I’m getting the last 3 of my wisdom teeth yanked out today! It means a short sedation, and mushy soft foods for the next three days or so. I will also, most probably, be not partaking in any blogging-ish activities. However, I may get the loratab in me and just go nuts on here, you never know. I was REALLY hoping that with the removal of my wisdom teeth, Sony would have updated their PS Store in time for me to get my freebies and play them, but that doesn’t seem to be happening. Instead, I’ll be playing along on some other older games I need to finish from the comfort of bed. Or, if I can do it without the overly-protective wife finding out, I may just hop on to one of the many MMOs in SOE’s stable I can now play for free.

Have a good weekend!

Hm? Really? That’s interesting. Pass the jam.

Atari and Cryptic are seperating.

I’ve been noticing a handful of posts about this around on some blogs. Oddly though, I’m getting the impression these posts are being made because it “should be a big deal”, but really, noone seems to overly care, or be too invested. Which is kinda what I’m doing here myself – but I’m honest about my disinterest!

Something new every day

This one better fit.

Edit: You may notice a change in picture, the previous one resisted all attempts at editing, or formating, so I killed it.

I spent yesterday as an internet spaceship mover/liquidator. The null space area that my current corp resides in, is about 30 jumps away from the region I had been calling home before. The end of last week, and yesterday even more, saw me going about the grueling process of transporting my ships to my new home. The amount of stuff that you accumulate over time in EVE can be impressive, and I’m not the type who likes to horde – I stand over the garbage can when I go through my mail. Having a scroll bar on my assets list bugs my inherent sense of order, so last night I spent the beginning of my evening liquidating goods to cut down on transportation – going so far as to strip and sell one of my drakes. I’m sure I took a bit of a hit on my net worth – maybe 15-20% of the sold goods, but I got a Drake for free from the corps, so it’s a wash.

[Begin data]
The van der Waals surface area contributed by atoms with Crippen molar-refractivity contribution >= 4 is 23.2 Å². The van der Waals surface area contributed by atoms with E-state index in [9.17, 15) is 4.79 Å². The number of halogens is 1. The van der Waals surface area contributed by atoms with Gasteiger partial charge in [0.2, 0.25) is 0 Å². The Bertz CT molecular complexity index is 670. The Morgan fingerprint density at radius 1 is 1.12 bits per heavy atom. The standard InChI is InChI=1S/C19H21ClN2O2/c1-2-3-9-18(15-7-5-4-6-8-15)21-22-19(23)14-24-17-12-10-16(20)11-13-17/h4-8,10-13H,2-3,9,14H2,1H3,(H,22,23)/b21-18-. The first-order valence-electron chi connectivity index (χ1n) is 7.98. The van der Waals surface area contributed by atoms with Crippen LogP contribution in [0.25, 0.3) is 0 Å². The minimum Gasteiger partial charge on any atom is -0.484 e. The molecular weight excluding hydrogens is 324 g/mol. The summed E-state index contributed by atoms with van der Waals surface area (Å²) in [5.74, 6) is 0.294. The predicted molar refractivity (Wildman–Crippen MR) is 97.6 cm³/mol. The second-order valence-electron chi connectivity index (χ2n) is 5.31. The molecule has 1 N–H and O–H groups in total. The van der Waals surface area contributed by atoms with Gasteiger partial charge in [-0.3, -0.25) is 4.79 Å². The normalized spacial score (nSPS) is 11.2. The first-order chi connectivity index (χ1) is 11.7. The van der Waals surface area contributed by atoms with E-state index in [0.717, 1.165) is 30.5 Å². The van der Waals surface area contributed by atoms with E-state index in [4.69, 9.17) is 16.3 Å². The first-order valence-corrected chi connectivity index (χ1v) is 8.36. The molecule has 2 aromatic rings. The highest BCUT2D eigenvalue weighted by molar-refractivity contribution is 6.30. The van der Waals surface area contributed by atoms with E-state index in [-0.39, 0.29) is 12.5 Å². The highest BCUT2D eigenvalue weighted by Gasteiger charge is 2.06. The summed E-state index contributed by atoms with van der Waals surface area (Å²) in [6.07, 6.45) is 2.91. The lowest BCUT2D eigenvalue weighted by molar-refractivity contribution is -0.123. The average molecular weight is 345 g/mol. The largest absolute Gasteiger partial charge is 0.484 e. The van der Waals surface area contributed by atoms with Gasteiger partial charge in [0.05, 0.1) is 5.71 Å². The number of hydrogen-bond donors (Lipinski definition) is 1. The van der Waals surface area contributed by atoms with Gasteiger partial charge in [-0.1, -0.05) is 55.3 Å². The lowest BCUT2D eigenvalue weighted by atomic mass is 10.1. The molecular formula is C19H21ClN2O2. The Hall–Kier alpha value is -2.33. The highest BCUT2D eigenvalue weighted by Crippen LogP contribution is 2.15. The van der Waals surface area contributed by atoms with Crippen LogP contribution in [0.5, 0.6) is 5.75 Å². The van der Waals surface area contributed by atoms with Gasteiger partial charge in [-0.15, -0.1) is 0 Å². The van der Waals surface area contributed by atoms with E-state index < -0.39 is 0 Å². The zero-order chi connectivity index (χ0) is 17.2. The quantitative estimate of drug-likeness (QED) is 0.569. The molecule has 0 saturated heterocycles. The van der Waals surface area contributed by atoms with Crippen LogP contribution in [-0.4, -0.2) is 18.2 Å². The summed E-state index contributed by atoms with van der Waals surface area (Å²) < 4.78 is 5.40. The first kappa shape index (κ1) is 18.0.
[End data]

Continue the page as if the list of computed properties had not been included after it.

It’s taken me over a week to get this move wrapped up, because the travel aspect is torturous to me. 30 jumps isn’t a whole lot, but it’s still a good chunk of time just in going from point A to point B – at least 45 min, to an hour. Which is about half of a typical play session for me (one more reason I decided to sell the drake). However, my talking about this with my new corps, the clued me in on an aspect of the game I had no idea even existed: jump bridges.

The universe of New Eden is connected by stargates. Each solar system is connected by these technological wonders that were previously hauled there by explorers to connect different parts of space. Some regions, like Old Man Star, have interesting back-stories for the construction of the stargate. However, stargates are all NPC created and static objects. Which, on the whole, isn’t very interesting. Jump bridges are the player version of stargates – only better. From a pure function view, they jump longer distances, and the path to my corps home is one that would normally take about 40 jumps from the hi-sec access point, but with these jump bridges, it’s about ten. Additionally, it’s all player created content. They are created and placed by corporations. Their access is limited to those with the password, so usability is restricted. Having a network of jump bridges is tactically advantageous, as well as a huge relief to players making a long trip – for allowing them to avoid both the repetition of jump, warp, jump; but also because it makes them more safe by cutting down on total exposed time on a trip.

Travel in MMOs is a concept that, with the rest of the genre intricacies, been reduced to novel and simplistic tasks. Warping, flying, and recalls have all made most MMOs space a negligible issue. EVE, has some ways to relieve that (jump clones), but all of them are limited and restricted in some sort of significant manner (passwords, real-time limits). So, as much as I hate to do the travel myself, I appreciate it for what it means to the game, and what it creates as a by-product. A move should not be considered lightly, or something done on a whim – just as in real life, you set down roots and leaving a place you’ve become established in becomes more difficult as time goes on.

Social Groups are Segregation

It keeps the group tight, but also keeps others out.